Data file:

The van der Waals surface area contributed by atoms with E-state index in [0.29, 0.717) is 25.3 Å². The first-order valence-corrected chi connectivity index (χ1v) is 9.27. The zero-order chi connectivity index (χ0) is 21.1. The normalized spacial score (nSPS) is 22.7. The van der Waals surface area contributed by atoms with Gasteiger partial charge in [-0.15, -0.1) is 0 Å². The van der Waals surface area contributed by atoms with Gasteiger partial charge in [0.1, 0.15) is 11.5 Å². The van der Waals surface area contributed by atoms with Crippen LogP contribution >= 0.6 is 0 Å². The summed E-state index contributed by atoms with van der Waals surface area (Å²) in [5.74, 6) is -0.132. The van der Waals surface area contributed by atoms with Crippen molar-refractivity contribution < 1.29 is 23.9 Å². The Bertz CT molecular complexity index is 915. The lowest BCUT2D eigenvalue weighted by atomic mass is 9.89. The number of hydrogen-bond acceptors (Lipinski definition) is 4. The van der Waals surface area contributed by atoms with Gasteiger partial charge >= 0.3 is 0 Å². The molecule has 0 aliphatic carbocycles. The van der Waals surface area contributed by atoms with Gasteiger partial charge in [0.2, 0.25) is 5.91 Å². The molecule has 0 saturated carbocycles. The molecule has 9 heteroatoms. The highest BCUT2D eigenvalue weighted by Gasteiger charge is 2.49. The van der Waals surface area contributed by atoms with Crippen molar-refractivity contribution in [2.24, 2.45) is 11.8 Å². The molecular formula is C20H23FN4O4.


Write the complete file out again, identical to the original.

The van der Waals surface area contributed by atoms with E-state index in [0.29, 0.717) is 25.3 Å². The first-order valence-corrected chi connectivity index (χ1v) is 9.27. The zero-order chi connectivity index (χ0) is 21.1. The normalized spacial score (nSPS) is 22.7. The van der Waals surface area contributed by atoms with Gasteiger partial charge in [-0.15, -0.1) is 0 Å². The van der Waals surface area contributed by atoms with Gasteiger partial charge in [0.1, 0.15) is 11.5 Å². The van der Waals surface area contributed by atoms with Crippen LogP contribution >= 0.6 is 0 Å². The summed E-state index contributed by atoms with van der Waals surface area (Å²) in [5.74, 6) is -0.132. The van der Waals surface area contributed by atoms with Crippen molar-refractivity contribution < 1.29 is 23.9 Å². The Bertz CT molecular complexity index is 915. The lowest BCUT2D eigenvalue weighted by atomic mass is 9.89. The number of hydrogen-bond acceptors (Lipinski definition) is 4. The van der Waals surface area contributed by atoms with Gasteiger partial charge >= 0.3 is 0 Å². The molecule has 0 aliphatic carbocycles. The van der Waals surface area contributed by atoms with Gasteiger partial charge in [0.2, 0.25) is 5.91 Å². The molecule has 0 saturated carbocycles. The molecule has 9 heteroatoms. The highest BCUT2D eigenvalue weighted by Gasteiger charge is 2.49. The van der Waals surface area contributed by atoms with Crippen molar-refractivity contribution in [2.24, 2.45) is 11.8 Å². The molecular formula is C20H23FN4O4.